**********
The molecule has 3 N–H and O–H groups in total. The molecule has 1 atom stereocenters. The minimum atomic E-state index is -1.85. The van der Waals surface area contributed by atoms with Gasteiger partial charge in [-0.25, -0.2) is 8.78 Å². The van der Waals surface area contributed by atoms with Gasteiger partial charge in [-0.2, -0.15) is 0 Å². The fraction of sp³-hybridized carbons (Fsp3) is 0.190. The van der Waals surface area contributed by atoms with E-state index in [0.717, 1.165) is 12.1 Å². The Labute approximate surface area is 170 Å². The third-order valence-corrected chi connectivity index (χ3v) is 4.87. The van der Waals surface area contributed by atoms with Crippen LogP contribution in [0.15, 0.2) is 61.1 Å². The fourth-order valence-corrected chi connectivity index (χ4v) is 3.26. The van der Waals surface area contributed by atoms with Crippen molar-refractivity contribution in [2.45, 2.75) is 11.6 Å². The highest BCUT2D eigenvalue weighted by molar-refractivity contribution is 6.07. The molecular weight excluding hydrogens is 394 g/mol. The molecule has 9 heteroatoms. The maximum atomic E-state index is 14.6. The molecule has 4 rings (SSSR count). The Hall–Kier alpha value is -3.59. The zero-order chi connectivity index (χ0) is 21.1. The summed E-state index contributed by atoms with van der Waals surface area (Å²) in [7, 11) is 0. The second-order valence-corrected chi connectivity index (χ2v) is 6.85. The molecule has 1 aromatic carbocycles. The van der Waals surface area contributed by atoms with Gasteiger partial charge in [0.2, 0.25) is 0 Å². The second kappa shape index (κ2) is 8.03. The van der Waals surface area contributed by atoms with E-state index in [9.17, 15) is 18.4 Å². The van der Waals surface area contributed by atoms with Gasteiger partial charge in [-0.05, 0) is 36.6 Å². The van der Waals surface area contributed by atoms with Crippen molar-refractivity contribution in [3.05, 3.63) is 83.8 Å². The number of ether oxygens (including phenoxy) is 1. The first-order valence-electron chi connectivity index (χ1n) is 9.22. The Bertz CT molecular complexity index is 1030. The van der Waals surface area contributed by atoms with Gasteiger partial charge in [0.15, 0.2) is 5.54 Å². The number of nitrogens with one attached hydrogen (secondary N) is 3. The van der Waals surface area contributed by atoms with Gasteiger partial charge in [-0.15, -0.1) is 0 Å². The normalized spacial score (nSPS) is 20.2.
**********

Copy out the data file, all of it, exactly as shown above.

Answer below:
The molecule has 3 N–H and O–H groups in total. The molecule has 1 atom stereocenters. The minimum atomic E-state index is -1.85. The van der Waals surface area contributed by atoms with Gasteiger partial charge in [-0.25, -0.2) is 8.78 Å². The van der Waals surface area contributed by atoms with Gasteiger partial charge in [-0.2, -0.15) is 0 Å². The fraction of sp³-hybridized carbons (Fsp3) is 0.190. The van der Waals surface area contributed by atoms with E-state index in [0.717, 1.165) is 12.1 Å². The Labute approximate surface area is 170 Å². The third-order valence-corrected chi connectivity index (χ3v) is 4.87. The van der Waals surface area contributed by atoms with Crippen LogP contribution in [0.15, 0.2) is 61.1 Å². The fourth-order valence-corrected chi connectivity index (χ4v) is 3.26. The van der Waals surface area contributed by atoms with Crippen molar-refractivity contribution in [2.45, 2.75) is 11.6 Å². The highest BCUT2D eigenvalue weighted by molar-refractivity contribution is 6.07. The molecular weight excluding hydrogens is 394 g/mol. The molecule has 9 heteroatoms. The maximum atomic E-state index is 14.6. The molecule has 4 rings (SSSR count). The Hall–Kier alpha value is -3.59. The zero-order chi connectivity index (χ0) is 21.1. The summed E-state index contributed by atoms with van der Waals surface area (Å²) in [7, 11) is 0. The second-order valence-corrected chi connectivity index (χ2v) is 6.85. The molecule has 1 aromatic carbocycles. The van der Waals surface area contributed by atoms with Gasteiger partial charge in [0.2, 0.25) is 0 Å². The second kappa shape index (κ2) is 8.03. The van der Waals surface area contributed by atoms with E-state index in [9.17, 15) is 18.4 Å². The van der Waals surface area contributed by atoms with Gasteiger partial charge in [-0.05, 0) is 36.6 Å². The van der Waals surface area contributed by atoms with Crippen molar-refractivity contribution in [3.05, 3.63) is 83.8 Å². The number of ether oxygens (including phenoxy) is 1. The first-order valence-electron chi connectivity index (χ1n) is 9.22. The Bertz CT molecular complexity index is 1030. The van der Waals surface area contributed by atoms with Gasteiger partial charge in [0.15, 0.2) is 5.54 Å². The number of nitrogens with one attached hydrogen (secondary N) is 3. The van der Waals surface area contributed by atoms with Gasteiger partial charge in [-0.15, -0.1) is 0 Å². The normalized spacial score (nSPS) is 20.2.